Post-Browne and the new 'market' in student fees — the future of HE in England

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15 Jun 2011 12:35:39.143
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With the Government facing a potential shortfall of hundreds of millions of pounds and universities about to enter a new ‘market’ in student fees, just what does the future hold for higher education in England?

These are among the issues that will be tackled by leading educationalist Professor Sir Peter Scott when he delivers a public lecture at The University of Nottingham on Monday June 20.

In his lecture Sir Peter — Professor of Higher Education Studies at the Institute of Education, Vice-Chancellor of Kingston University from 1998 to 2010 and former editor of The Times Higher Education Supplement — will examine in depth the challenges of the post-Browne report era.
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With almost half of all English higher education institutions — including The University of Nottingham — declaring their intention to charge the maximum £9,000 annual fees, the Government has been taken by surprise.

Last week MPs warned that the Government is facing a shortfall of £95 million a year after underestimating the number of institutions likely to charge top tuition fees, subject to approval by OFFA (the Office for Fair Access).

The Public Accounts Committee (PAC) said the miscalculation could result in further budget cuts or fewer university places.

The Government will pay fees upfront and then recoup costs from students after they leave university — in most cases many years after they graduate — and the Department for Business, Innovation and Skills has admitted that it won’t know the true cost until next year when students have enrolled and received their loans.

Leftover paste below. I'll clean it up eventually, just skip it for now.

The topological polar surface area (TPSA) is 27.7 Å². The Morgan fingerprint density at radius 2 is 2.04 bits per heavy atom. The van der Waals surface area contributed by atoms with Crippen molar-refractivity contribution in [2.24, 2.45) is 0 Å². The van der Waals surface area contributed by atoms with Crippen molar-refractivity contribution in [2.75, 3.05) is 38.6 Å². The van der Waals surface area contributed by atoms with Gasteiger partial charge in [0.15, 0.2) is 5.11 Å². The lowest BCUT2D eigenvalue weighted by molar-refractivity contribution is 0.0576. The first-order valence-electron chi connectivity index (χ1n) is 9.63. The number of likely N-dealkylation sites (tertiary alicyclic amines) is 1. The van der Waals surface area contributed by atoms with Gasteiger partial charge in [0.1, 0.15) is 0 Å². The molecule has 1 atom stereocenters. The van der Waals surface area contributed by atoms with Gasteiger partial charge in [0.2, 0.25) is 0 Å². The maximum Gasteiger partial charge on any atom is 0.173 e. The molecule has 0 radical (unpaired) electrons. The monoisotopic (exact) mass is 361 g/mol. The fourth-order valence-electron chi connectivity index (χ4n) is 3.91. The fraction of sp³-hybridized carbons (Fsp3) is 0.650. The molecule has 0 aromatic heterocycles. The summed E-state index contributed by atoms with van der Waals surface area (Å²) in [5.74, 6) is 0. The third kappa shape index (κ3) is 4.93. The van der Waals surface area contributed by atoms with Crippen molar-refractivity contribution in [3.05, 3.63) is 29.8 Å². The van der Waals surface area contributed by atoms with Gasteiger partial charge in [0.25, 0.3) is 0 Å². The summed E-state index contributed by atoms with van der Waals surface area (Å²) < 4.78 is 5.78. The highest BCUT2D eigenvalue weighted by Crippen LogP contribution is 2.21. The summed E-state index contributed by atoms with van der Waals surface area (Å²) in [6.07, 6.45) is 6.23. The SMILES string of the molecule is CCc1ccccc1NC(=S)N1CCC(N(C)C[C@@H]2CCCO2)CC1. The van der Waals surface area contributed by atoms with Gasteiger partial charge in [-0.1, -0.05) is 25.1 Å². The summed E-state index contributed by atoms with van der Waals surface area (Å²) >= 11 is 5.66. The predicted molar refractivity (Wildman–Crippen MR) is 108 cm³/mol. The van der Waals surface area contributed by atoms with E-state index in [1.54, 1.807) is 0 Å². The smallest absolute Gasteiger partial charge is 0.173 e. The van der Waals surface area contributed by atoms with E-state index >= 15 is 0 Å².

Further controversy has been sparked by the private New College of the Humanities, founded by philosopher AC Grayling, which recently expressed its intention to charge £18,000 per year in tuition fees.

As we move into this period of economic uncertainty for universities, Sir Peter’s lecture will look at whether the proposals in the recent Browne report, which recommended the introduction of higher tuition fees, really does amount to a ‘paradigm shift’ in higher education.

In particular he will discuss concerns that the proposals would represent a radical departure from the post-war pattern of a largely publicly funded higher education system and whether universities are robust enough to withstand the challenges posed by a new ‘market’ in student fees.

The lecture will be particularly interesting to prospective students, their parents and teachers who may be keen to understand what impact all these changes may have on the future of higher education.

The lecture, The Political Economy of Mass Higher Education: Shrinking the ‘Public’ and Elevating the ‘Market’ will take place on Monday June 20 at 5pm at the University’s School of Education in the Dearing Building on Jubilee Campus.

Admission is free, but people interested in attending should register for a place by emailing

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Notes to editors:
Professor Sir Peter Scott
is Professor of Higher Education Studies at the Institute of Education, University of London. He was Vice-Chancellor of Kingston University 1998-2010 and was a member of the board of the Higher Education Funding Council for England (HEFCE) 2000-2006. Previously, he was Pro-Vice-Chancellor and Professor of Education at the University of Leeds and was Director of the Centre for Policy Studies in Education. From 1976 to 1992, he was the editor of The Times Higher Education Supplement.

The University of Nottingham, described by The Sunday Times University Guide 2011 as ‘the embodiment of the modern international university’, has award-winning campuses in the United Kingdom, China and Malaysia. It is ranked in the UK's Top 10 and the World's Top 75 universities by the Shanghai Jiao Tong (SJTU) and the QS World University Rankings. It was named ‘Europe’s greenest university’ in the UI GreenMetric World University Ranking, a league table of the world’s most environmentally-friendly higher education institutions, which ranked Nottingham second in the world overall.

The University is committed to providing a truly international education for its 40,000 students, producing world-leading research and benefiting the communities around its campuses in the UK and Asia.

More than 90 per cent of research at The University of Nottingham is of international quality, according to the most recent Research Assessment Exercise, with almost 60 per cent of all research defined as ‘world-leading’ or ‘internationally excellent’. Research Fortnight analysis of RAE 2008 ranked the University 7th in the UK by research power. The University’s vision is to be recognised around the world for its signature contributions, especially in global food security, energy & sustainability, and health.

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